With stunning professional photos to a great price, house-hunters can easily fall victim to fraudMarch 30, 2015 11:38
UAE ruling family member held after reform calls
Sheikh Sultan al-Qassimi, a cousin of the ruler of the northern emirate who also heads an Islamist group whose members have been targeted by security authorities, was taken from his house by armed men on Friday night and has since been held at the ruler's palace
April 25, 2012 11:03 by kippreport
A senior member of the ruling family in the emirate of Ras al-Khaimah is being held at the ruler’s palace, his son said on Tuesday, amid a tightening of restrictions on Islamists in the UAE. Sheikh Sultan al-Qassimi, a cousin of the ruler of the northern emirate who also heads an Islamist group whose members have been targeted by security authorities, was taken from his house by armed men on Friday night and has since been held at the ruler’s palace. News of the detention first came from activists who said he had been arrested by security services. His son said he had been taken to the palace of the Ras al-Khaimah ruler.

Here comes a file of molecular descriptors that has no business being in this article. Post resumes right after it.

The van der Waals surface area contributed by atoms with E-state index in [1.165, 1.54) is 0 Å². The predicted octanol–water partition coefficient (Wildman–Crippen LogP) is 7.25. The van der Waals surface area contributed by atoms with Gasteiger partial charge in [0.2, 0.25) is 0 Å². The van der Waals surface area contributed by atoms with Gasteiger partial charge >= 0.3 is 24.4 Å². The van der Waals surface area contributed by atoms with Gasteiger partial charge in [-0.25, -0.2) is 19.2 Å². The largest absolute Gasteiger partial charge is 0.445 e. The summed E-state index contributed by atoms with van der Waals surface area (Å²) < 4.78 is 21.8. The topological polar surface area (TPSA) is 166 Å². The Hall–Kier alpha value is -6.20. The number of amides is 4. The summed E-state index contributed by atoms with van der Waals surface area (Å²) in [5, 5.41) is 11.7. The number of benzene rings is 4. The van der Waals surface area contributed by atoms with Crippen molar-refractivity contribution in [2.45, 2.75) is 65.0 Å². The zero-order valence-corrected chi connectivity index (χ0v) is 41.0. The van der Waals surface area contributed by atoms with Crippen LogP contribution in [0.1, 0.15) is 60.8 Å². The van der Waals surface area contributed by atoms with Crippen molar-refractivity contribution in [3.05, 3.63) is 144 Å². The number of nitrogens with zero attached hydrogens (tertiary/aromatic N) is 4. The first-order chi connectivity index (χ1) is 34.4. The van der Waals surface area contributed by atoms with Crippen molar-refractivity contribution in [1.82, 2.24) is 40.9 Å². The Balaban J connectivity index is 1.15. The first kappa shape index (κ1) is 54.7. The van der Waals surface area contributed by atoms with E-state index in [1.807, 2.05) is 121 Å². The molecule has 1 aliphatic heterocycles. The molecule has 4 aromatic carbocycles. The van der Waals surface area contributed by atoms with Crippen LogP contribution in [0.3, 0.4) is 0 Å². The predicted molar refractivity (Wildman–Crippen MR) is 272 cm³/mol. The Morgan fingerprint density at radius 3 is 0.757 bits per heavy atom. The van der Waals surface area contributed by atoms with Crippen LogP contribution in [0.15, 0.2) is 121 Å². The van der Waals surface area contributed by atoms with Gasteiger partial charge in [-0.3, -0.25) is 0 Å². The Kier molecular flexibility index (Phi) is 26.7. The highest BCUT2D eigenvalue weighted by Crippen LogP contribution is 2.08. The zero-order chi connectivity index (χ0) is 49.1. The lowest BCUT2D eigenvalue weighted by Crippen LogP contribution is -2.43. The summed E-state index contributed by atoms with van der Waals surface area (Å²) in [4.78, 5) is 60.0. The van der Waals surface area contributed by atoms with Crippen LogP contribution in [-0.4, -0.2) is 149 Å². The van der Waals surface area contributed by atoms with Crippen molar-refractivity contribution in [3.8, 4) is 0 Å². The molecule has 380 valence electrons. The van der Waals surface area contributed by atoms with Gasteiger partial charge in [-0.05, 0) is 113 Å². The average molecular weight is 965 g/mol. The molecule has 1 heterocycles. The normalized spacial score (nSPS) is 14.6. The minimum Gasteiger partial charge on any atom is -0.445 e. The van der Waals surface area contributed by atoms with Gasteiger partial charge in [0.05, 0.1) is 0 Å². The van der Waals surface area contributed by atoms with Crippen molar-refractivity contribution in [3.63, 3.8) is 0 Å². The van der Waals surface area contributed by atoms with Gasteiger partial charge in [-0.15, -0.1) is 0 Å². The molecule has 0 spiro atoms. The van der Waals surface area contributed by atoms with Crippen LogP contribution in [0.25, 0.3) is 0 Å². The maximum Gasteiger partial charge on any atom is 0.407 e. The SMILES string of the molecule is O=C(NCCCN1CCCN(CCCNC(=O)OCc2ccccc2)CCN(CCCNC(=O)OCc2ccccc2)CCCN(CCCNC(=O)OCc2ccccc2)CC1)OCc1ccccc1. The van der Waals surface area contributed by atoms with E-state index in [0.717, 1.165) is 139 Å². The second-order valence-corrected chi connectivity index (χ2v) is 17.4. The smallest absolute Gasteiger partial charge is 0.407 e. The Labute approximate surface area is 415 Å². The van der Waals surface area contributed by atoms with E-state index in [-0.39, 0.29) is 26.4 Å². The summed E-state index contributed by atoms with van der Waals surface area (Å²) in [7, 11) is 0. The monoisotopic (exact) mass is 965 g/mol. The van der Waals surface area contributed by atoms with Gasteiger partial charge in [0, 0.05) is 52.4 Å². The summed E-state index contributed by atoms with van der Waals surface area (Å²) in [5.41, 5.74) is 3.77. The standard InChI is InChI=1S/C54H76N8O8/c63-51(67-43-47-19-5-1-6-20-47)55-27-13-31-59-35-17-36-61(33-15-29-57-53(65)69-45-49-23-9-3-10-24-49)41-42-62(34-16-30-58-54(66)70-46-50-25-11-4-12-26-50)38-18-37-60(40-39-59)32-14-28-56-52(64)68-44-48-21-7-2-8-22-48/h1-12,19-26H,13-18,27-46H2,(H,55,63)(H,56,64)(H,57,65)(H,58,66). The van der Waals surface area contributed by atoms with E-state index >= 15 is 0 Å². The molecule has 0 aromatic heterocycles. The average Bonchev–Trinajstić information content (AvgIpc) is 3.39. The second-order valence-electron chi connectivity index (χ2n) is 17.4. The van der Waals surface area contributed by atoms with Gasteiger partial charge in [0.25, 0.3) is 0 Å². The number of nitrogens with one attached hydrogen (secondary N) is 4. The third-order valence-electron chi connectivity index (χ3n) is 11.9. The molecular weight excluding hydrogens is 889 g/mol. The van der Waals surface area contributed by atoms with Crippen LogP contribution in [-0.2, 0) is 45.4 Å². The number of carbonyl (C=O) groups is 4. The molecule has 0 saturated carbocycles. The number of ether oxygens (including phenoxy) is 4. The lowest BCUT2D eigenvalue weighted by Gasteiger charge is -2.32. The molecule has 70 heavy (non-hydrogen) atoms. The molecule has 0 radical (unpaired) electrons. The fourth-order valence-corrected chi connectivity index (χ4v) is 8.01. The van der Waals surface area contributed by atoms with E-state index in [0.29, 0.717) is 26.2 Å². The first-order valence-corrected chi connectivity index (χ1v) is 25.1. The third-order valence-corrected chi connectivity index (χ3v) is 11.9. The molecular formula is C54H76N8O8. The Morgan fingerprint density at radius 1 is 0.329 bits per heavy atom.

“My father has been arrested on Friday night. We were surprised when armed men came to the house. They took him to the palace of Sheikh Saud al-Qassimi,” Sheikh Abdullah al-Qassimi told Reuters by telephone. “He has been kept alone in a locked room with armed guards,” he said after visiting Sheikh Sultan, denying that his father had been detained due to a family spat.
There has been no official comment and it was not immediately clear why Sheikh Sultan was being held. Police officials in Ras al-Khaimah could not be reached for comment. Activists from Ras al-Khaimah said they believed Sheikh Sultan, who is chairman of the Islamist al-Islah(Reform) group, had been targeted because he had signed a petition sent to UAE leaders requesting the country’s Federal National Council (FNC), an advisory body, be given more powers.
The UAE is wary that the rise of the Muslim Brotherhood in Egypt after the ouster of President Hosni Mubarak, once a close ally of the Gulf Arab state, could embolden its own Islamists.
(Reporting by Isabel Coles in Dubai and Raissa Kasolowsky in Abu Dhabi; Writing by Rania El Gamal; Editing by Janet Lawrence)